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Irish schools accused of discriminatory admissions policies

18 December 2013 | by Sarah Mac Donald in Dublin

Ireland's Ombudsman for Children has called for an end to “religious discrimination” in Catholic schools’ admissions policies.

In a submission to Dublin’s Department of Education on draft legislation on schools selection policies, ombudsman Emily Logan said denominational schools should no longer have the right to favour enrolling children on the basis of religion.

This right is protected in section 7 of the Equal Status Act, which allows schools to select students on the basis of religion, if necessary, to protect a school’s ethos.

Ms Logan said the provision has been criticised by international human rights bodies including the UN Committee on the Rights of the Child.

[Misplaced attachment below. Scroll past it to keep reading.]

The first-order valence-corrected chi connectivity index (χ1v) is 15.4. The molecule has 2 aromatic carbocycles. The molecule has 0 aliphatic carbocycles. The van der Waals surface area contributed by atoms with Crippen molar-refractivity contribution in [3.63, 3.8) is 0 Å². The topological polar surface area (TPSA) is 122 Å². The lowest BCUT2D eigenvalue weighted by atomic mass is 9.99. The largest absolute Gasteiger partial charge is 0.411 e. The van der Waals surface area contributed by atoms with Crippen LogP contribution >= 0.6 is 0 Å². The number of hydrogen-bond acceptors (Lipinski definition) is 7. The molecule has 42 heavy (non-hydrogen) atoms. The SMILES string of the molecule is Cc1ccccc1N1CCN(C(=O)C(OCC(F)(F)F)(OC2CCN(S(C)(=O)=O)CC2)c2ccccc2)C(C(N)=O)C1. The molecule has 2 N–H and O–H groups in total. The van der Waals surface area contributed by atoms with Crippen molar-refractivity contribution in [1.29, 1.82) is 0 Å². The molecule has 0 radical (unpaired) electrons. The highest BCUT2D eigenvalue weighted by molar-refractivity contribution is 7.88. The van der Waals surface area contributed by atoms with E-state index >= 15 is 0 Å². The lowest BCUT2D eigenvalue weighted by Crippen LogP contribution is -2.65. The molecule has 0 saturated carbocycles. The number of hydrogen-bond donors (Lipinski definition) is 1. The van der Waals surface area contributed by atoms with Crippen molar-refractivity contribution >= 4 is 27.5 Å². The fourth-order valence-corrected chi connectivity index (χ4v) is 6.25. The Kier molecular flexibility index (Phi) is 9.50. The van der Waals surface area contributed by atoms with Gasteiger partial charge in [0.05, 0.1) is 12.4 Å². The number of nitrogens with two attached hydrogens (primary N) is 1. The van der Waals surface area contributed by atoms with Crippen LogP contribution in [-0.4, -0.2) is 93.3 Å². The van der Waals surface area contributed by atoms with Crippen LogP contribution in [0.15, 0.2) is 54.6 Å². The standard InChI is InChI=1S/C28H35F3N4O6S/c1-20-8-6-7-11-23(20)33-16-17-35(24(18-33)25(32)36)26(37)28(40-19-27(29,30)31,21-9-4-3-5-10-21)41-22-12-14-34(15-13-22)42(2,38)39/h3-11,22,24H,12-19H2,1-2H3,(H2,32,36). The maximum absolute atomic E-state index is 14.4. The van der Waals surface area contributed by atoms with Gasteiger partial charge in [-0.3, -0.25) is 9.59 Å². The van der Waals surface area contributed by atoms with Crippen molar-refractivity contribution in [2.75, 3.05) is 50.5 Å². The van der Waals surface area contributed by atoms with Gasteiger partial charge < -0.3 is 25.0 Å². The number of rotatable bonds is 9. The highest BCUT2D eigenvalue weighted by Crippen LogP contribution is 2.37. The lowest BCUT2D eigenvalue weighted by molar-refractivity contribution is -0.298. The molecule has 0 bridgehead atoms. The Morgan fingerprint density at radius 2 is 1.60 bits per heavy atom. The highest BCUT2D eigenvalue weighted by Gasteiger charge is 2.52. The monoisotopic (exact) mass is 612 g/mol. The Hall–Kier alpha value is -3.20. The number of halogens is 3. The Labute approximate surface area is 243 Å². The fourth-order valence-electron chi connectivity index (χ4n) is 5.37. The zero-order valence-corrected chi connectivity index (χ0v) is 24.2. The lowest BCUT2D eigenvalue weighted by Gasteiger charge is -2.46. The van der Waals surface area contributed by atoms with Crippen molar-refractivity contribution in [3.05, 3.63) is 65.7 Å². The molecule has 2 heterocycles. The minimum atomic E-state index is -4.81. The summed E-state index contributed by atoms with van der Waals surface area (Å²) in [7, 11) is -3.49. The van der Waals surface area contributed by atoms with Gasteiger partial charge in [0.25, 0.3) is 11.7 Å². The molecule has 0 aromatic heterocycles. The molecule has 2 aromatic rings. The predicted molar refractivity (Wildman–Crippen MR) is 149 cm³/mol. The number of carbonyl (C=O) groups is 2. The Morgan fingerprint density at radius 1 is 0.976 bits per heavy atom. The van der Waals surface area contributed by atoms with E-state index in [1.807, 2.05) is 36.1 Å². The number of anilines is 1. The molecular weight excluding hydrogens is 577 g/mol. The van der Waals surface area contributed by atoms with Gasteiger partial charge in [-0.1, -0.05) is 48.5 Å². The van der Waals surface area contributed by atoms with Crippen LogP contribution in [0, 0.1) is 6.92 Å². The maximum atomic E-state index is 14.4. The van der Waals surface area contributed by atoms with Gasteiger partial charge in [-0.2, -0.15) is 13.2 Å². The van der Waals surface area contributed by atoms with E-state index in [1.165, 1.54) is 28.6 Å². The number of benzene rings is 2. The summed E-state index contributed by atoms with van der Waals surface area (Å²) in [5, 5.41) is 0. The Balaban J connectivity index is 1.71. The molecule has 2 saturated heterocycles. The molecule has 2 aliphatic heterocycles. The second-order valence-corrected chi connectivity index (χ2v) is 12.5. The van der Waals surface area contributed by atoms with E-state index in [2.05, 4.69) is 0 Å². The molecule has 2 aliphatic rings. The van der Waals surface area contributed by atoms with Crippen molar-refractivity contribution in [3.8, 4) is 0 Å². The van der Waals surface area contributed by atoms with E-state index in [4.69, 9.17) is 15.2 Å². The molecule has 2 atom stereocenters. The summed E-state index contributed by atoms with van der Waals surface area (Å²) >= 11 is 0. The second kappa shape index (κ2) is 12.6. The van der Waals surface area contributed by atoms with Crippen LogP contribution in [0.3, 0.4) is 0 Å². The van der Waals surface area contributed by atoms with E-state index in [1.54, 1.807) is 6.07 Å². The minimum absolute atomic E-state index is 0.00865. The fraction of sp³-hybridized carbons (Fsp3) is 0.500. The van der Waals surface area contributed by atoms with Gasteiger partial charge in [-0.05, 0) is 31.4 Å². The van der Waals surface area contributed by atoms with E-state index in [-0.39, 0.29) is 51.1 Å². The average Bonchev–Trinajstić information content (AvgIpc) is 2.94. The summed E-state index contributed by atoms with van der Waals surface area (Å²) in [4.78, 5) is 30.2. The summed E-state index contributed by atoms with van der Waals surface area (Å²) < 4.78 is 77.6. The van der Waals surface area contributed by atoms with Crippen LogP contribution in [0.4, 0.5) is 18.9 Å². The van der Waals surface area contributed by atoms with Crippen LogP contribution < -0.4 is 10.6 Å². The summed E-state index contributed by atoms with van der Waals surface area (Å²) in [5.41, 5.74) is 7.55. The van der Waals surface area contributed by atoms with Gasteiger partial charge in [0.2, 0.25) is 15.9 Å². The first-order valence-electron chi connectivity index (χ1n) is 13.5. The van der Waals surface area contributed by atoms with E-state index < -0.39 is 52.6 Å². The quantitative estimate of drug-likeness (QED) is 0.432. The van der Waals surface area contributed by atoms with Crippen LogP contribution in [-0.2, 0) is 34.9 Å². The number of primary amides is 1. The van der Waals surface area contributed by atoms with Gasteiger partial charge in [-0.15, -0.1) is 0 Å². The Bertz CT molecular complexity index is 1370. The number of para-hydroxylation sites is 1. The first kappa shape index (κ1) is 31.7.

She suggested that where a denominational school is oversubscribed, children not belonging to the school’s denomination are at an unfair disadvantage.

“Children should not have preferential access to publicly funded education on the basis of their religion and the Equal Status Act should reflect that principle,” she wrote in her submission.

However, Fr Michael Drumm, Chairperson of the Catholic Schools Partnership, told The Tablet: “Faith-based schools use adherence to a particular religious denomination as one criterion because there are parents who want such an education for their children.”

He said the Equal Status Act makes clear that when a school uses religious affiliation as a ground for selecting students, the school is not engaged in discrimination.





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